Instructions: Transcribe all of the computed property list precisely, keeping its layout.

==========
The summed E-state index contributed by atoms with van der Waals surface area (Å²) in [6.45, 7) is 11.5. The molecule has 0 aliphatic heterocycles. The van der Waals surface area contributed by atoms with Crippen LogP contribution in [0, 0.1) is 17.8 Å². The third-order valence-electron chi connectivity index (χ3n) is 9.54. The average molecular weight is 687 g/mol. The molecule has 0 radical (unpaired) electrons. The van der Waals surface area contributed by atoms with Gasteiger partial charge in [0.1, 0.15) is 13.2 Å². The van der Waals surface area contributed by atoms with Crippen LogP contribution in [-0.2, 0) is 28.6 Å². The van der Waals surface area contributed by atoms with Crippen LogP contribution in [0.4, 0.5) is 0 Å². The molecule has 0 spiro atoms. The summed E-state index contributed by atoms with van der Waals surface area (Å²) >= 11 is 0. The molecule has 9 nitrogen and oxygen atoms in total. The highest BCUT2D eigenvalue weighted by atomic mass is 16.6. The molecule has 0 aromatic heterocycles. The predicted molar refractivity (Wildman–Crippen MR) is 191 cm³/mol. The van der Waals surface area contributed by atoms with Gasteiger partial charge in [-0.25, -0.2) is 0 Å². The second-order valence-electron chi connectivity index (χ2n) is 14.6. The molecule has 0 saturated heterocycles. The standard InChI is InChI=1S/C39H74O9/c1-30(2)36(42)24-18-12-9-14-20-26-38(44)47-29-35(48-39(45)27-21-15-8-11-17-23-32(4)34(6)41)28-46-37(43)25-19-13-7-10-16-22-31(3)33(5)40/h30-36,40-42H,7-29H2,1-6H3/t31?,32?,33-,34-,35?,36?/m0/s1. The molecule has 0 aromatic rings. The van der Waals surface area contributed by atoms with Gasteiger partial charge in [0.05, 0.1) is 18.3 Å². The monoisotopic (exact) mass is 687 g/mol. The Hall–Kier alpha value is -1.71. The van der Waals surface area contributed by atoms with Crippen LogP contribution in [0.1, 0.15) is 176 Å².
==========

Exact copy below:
The summed E-state index contributed by atoms with van der Waals surface area (Å²) in [6.45, 7) is 11.5. The molecule has 0 aliphatic heterocycles. The van der Waals surface area contributed by atoms with Crippen LogP contribution in [0, 0.1) is 17.8 Å². The third-order valence-electron chi connectivity index (χ3n) is 9.54. The average molecular weight is 687 g/mol. The molecule has 0 radical (unpaired) electrons. The van der Waals surface area contributed by atoms with Gasteiger partial charge in [0.1, 0.15) is 13.2 Å². The van der Waals surface area contributed by atoms with Crippen LogP contribution in [-0.2, 0) is 28.6 Å². The van der Waals surface area contributed by atoms with Crippen LogP contribution in [0.4, 0.5) is 0 Å². The molecule has 0 spiro atoms. The summed E-state index contributed by atoms with van der Waals surface area (Å²) >= 11 is 0. The molecule has 9 nitrogen and oxygen atoms in total. The highest BCUT2D eigenvalue weighted by atomic mass is 16.6. The molecule has 0 aromatic heterocycles. The predicted molar refractivity (Wildman–Crippen MR) is 191 cm³/mol. The van der Waals surface area contributed by atoms with Gasteiger partial charge in [-0.25, -0.2) is 0 Å². The second-order valence-electron chi connectivity index (χ2n) is 14.6. The molecule has 0 saturated heterocycles. The standard InChI is InChI=1S/C39H74O9/c1-30(2)36(42)24-18-12-9-14-20-26-38(44)47-29-35(48-39(45)27-21-15-8-11-17-23-32(4)34(6)41)28-46-37(43)25-19-13-7-10-16-22-31(3)33(5)40/h30-36,40-42H,7-29H2,1-6H3/t31?,32?,33-,34-,35?,36?/m0/s1. The molecule has 0 aromatic rings. The van der Waals surface area contributed by atoms with Gasteiger partial charge in [0.05, 0.1) is 18.3 Å². The monoisotopic (exact) mass is 687 g/mol. The Hall–Kier alpha value is -1.71. The van der Waals surface area contributed by atoms with Crippen LogP contribution in [0.1, 0.15) is 176 Å².